5 Apr. (EUROPE PRESS) –
Observations of James Webb Space Telescope (JWST) and state-of-the-art numerical simulations of the first galaxies have shed new light on the nature of matter.
Although the commonly accepted paradigm of structure formation is based on non-relativistic matter that interacts only gravitationally, that is, “cold” dark matter, The alternative possibilities advocated for solving small-scale problems of the standard scenario are based on the hypothesis that dark matter is made of warm particles that have a small, non-negligible thermal velocity, namely, “warm” dark matter.
“We found that the recent JWST detections of galaxies in the first fraction of a billion years after the Big Bang are valuable evidence for the nature of matter,” he says. it’s a statement Dr. Umberto Maio, a researcher at the Italian National Institute for Astrophysics (INAF) at the Trieste Astronomical Observatory, and lead author of the paper describing the discovery just published in Astronomy & Astrophysics.
Research shows that dark matter, the main component of matter in the universe, it is made of particles that are “cold” or slightly “warm” with a mass greater than 2 keV. Dark matter models with particle masses equal to or lighter than this limit are excluded from the study.
While previous work had ruled out the possibility of discriminating the nature of the matter using data from recent epochs, data from much older epochs and ad hoc numerical simulations – the basis of the new study – were needed to provide information on the statistical trends of primordial galaxies. and break the degenerations of the models.
“What we did was apply our Sophisticated new numerical implementation of early galaxy formation to interpret the latest JWST data“, says Dr. Maio. “We saw that, during the period when the first stars and galaxies are formed, the visible properties of the structures present in the universe depend on the mass of the dark matter particles.”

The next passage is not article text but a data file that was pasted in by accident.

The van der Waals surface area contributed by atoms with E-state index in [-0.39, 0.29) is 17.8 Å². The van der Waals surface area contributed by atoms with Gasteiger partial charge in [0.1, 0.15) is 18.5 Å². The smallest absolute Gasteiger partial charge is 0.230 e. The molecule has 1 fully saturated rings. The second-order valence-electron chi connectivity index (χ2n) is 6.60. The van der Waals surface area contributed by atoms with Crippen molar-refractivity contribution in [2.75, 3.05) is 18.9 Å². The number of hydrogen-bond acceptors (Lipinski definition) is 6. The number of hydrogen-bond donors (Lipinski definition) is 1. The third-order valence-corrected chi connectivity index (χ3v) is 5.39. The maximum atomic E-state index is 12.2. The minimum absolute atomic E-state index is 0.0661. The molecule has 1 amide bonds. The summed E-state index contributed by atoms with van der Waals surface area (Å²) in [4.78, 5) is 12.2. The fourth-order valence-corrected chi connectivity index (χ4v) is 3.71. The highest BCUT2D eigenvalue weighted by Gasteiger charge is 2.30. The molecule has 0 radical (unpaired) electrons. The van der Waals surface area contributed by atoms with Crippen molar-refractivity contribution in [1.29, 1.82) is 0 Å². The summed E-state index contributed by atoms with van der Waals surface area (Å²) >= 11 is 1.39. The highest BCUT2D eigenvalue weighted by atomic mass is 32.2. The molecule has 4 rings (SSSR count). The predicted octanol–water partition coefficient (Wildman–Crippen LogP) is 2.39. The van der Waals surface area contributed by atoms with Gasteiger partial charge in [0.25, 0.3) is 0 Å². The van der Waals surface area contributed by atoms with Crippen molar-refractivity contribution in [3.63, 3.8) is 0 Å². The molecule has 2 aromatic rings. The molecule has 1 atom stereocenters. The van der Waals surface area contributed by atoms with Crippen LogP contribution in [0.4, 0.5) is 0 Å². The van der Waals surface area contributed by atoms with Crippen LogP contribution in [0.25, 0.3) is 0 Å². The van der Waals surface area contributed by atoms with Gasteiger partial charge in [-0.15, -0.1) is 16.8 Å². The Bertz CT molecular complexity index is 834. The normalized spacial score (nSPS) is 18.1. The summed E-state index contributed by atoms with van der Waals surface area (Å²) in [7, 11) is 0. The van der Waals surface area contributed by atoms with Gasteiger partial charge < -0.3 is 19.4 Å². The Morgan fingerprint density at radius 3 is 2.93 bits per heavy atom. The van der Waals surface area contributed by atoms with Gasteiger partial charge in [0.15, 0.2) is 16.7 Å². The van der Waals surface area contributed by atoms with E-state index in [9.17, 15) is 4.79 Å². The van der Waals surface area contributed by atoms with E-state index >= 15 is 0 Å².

In fact, the study found evidence that the amount of cosmological star formation, ultraviolet luminosities, and molecular abundances vary in different dark matter models, and these variations can be contrasted with the latest data from the JWST, the first to arrive in the “old” universe.
“The study was based on the exceptional observations of galaxies in the first 500 million years detected with the JWST and published early in late 2022,” says Professor Matteo Viel from the International School for Advanced Studies in Trieste and co-author of the research. .
“This is an important application of scientific data at such primordial times to constrain the nature of dark matter. Thanks to JWST, we have observed the most distant galaxies in the universe and their properties tell us provide clear information about their constituents.”